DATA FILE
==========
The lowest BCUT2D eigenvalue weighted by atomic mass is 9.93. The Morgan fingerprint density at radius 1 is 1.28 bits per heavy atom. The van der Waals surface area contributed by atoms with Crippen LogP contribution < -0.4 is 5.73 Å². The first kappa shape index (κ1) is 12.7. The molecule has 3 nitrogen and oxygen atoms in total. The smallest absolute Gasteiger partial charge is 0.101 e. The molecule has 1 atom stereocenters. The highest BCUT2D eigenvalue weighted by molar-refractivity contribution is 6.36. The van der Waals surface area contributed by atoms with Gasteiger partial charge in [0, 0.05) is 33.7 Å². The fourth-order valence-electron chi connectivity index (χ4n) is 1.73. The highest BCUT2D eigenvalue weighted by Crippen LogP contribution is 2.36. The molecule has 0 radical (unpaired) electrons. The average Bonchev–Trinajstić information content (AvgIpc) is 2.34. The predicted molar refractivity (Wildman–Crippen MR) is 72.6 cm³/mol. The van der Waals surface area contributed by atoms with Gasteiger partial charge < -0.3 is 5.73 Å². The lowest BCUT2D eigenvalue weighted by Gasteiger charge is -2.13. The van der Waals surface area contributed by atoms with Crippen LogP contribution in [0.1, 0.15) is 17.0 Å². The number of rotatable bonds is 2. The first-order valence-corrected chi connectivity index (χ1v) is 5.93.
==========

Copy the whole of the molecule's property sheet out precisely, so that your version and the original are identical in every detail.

The lowest BCUT2D eigenvalue weighted by atomic mass is 9.93. The Morgan fingerprint density at radius 1 is 1.28 bits per heavy atom. The van der Waals surface area contributed by atoms with Crippen LogP contribution < -0.4 is 5.73 Å². The first kappa shape index (κ1) is 12.7. The molecule has 3 nitrogen and oxygen atoms in total. The smallest absolute Gasteiger partial charge is 0.101 e. The molecule has 1 atom stereocenters. The highest BCUT2D eigenvalue weighted by molar-refractivity contribution is 6.36. The van der Waals surface area contributed by atoms with Gasteiger partial charge in [0, 0.05) is 33.7 Å². The fourth-order valence-electron chi connectivity index (χ4n) is 1.73. The highest BCUT2D eigenvalue weighted by Crippen LogP contribution is 2.36. The molecule has 0 radical (unpaired) electrons. The average Bonchev–Trinajstić information content (AvgIpc) is 2.34. The predicted molar refractivity (Wildman–Crippen MR) is 72.6 cm³/mol. The van der Waals surface area contributed by atoms with Gasteiger partial charge < -0.3 is 5.73 Å². The lowest BCUT2D eigenvalue weighted by Gasteiger charge is -2.13. The van der Waals surface area contributed by atoms with Crippen LogP contribution in [0.1, 0.15) is 17.0 Å². The number of rotatable bonds is 2. The first-order valence-corrected chi connectivity index (χ1v) is 5.93.